Weaving is good therapy. It goes quickly, so you feel productive, and it’s actually fairly physical – there’s a lot of movement involved, passing the shuttle back and forth through the warp threads, and there’s the very emphatic bash of the beater bar on the finished fabric. It’s probably a sign of the bad shape I’m in that I warm up quite a bit while working at the loom, and if I do a long stretch of weaving, I can feel it in my arms later on.
Still, I’m in need of all the therapy I can get these days, so I warped up the loom to try a simple blanket project.
I used a new technique for warping the loom, after getting some ideas from rigid heddle weavers. I ran cotton warp from a spinning wheel to the loom, up through the reed, the heddle, and over the top metal bar lashed to the warp beam … then back down in reverse and to the spinning wheel, where I cut off the thread and tied it to a bamboo pole laid on the floor and wedged in place. I continued until I ran out of warp, and ended with about 24” on the loom. I held tension on the threads while The Boy helped wind onto the beam, and voila - warp in place. Much easier than anything I’ve done before.
The weft started life a hideous salmon pink, but it was nice and soft (for acrylic) and the price was right – I got the whole bag for about $6 at the thrift store. It overdyed nicely with Rit in the crock pot, and turned into shades vaguely reminiscent of cherry cola. The variations in colour show nicely in the finished weaving, though it’s in a few blocks as I didn’t bother interspersing from the various skeins that took up dye differently.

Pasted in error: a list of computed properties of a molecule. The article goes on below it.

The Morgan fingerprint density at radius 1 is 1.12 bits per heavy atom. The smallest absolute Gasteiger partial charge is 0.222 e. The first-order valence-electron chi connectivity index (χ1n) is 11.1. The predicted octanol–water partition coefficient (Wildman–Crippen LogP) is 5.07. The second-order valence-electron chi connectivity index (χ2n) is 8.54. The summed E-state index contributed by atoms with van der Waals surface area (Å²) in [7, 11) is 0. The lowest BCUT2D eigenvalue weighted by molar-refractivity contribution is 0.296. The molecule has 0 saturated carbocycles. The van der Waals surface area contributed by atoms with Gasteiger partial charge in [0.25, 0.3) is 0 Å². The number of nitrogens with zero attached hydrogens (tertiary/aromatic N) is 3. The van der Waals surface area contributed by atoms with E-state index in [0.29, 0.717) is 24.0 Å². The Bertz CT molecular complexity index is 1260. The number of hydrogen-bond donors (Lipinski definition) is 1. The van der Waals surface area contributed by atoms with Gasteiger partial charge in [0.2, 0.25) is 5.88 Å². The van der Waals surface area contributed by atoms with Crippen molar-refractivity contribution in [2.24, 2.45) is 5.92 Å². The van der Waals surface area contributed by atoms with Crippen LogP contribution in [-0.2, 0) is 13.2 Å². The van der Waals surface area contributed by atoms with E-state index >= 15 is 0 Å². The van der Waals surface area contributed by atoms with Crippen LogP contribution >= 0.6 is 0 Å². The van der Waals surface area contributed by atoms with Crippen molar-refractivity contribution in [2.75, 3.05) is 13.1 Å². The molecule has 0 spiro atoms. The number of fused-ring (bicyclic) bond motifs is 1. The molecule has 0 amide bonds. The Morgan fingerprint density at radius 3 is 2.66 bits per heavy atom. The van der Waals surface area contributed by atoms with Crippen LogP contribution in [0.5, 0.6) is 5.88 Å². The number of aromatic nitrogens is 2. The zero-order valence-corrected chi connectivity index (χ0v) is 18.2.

When weaving on the tapestry loom, the shed is upright, so you can't really toss a boat shuttle through the way you can when it's horizontal. I use big metal knitting needles for shuttles: I put the tip in the chuck of the drill, wrap the skein around the handles of the foozeball table so it can unwind freely off one end, and then load up the knitting needle with the drill. It goes pretty fast, and although my makeshift yarn swift sometimes hiccups and needs a helping hand to get the skein to unwind cleanly, the price is certainly right. The long knitting needles mean that I can pass the shuttle through without having to put too much stress on the end warp threads, even on a fairly wide warp such as this one.
The finished fabric is a close-to-balanced weave, fairly light, and open as I used 8 epi and the weft yarn is pretty light. I used a variation of hemstitching for the first time too, and liked how that worked - I’ll try to get better at it. :)
My step daughter will be getting this for her birthday in May. She loves everything pink, and the varying shades of pink purple and red in this will make her happy. She doesn’t surf the web yet, so I can tell you now. ;)